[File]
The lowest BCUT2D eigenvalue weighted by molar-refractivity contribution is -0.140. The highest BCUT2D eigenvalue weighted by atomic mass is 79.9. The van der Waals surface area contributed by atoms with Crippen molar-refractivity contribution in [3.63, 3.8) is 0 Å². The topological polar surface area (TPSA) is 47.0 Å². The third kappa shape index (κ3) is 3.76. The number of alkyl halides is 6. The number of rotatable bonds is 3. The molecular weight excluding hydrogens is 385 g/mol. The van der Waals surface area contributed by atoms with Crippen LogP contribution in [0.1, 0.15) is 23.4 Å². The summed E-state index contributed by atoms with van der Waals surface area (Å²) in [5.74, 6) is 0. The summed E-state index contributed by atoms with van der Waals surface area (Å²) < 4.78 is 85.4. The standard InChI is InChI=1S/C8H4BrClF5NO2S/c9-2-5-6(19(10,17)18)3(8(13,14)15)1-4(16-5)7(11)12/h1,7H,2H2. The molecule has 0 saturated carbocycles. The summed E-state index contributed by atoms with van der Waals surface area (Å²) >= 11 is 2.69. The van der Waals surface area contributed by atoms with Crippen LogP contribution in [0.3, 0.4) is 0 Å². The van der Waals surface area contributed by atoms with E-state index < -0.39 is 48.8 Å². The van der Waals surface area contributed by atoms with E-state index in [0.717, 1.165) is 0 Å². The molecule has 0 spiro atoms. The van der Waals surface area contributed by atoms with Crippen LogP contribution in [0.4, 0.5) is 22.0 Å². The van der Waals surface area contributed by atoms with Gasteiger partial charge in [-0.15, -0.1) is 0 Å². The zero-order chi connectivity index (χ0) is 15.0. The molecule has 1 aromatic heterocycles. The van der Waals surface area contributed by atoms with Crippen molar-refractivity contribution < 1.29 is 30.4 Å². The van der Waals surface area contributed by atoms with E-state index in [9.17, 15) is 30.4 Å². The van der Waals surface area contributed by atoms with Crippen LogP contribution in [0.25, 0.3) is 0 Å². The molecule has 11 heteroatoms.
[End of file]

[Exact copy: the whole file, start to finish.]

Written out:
The lowest BCUT2D eigenvalue weighted by molar-refractivity contribution is -0.140. The highest BCUT2D eigenvalue weighted by atomic mass is 79.9. The van der Waals surface area contributed by atoms with Crippen molar-refractivity contribution in [3.63, 3.8) is 0 Å². The topological polar surface area (TPSA) is 47.0 Å². The third kappa shape index (κ3) is 3.76. The number of alkyl halides is 6. The number of rotatable bonds is 3. The molecular weight excluding hydrogens is 385 g/mol. The van der Waals surface area contributed by atoms with Crippen LogP contribution in [0.1, 0.15) is 23.4 Å². The summed E-state index contributed by atoms with van der Waals surface area (Å²) in [5.74, 6) is 0. The summed E-state index contributed by atoms with van der Waals surface area (Å²) < 4.78 is 85.4. The standard InChI is InChI=1S/C8H4BrClF5NO2S/c9-2-5-6(19(10,17)18)3(8(13,14)15)1-4(16-5)7(11)12/h1,7H,2H2. The molecule has 0 saturated carbocycles. The summed E-state index contributed by atoms with van der Waals surface area (Å²) >= 11 is 2.69. The van der Waals surface area contributed by atoms with Crippen LogP contribution in [0.3, 0.4) is 0 Å². The van der Waals surface area contributed by atoms with E-state index < -0.39 is 48.8 Å². The van der Waals surface area contributed by atoms with E-state index in [0.717, 1.165) is 0 Å². The molecule has 0 spiro atoms. The van der Waals surface area contributed by atoms with Crippen LogP contribution in [0.4, 0.5) is 22.0 Å². The van der Waals surface area contributed by atoms with Gasteiger partial charge in [-0.15, -0.1) is 0 Å². The zero-order chi connectivity index (χ0) is 15.0. The molecule has 1 aromatic heterocycles. The van der Waals surface area contributed by atoms with Crippen molar-refractivity contribution < 1.29 is 30.4 Å². The van der Waals surface area contributed by atoms with E-state index in [9.17, 15) is 30.4 Å². The van der Waals surface area contributed by atoms with Crippen LogP contribution in [0.25, 0.3) is 0 Å². The molecule has 11 heteroatoms.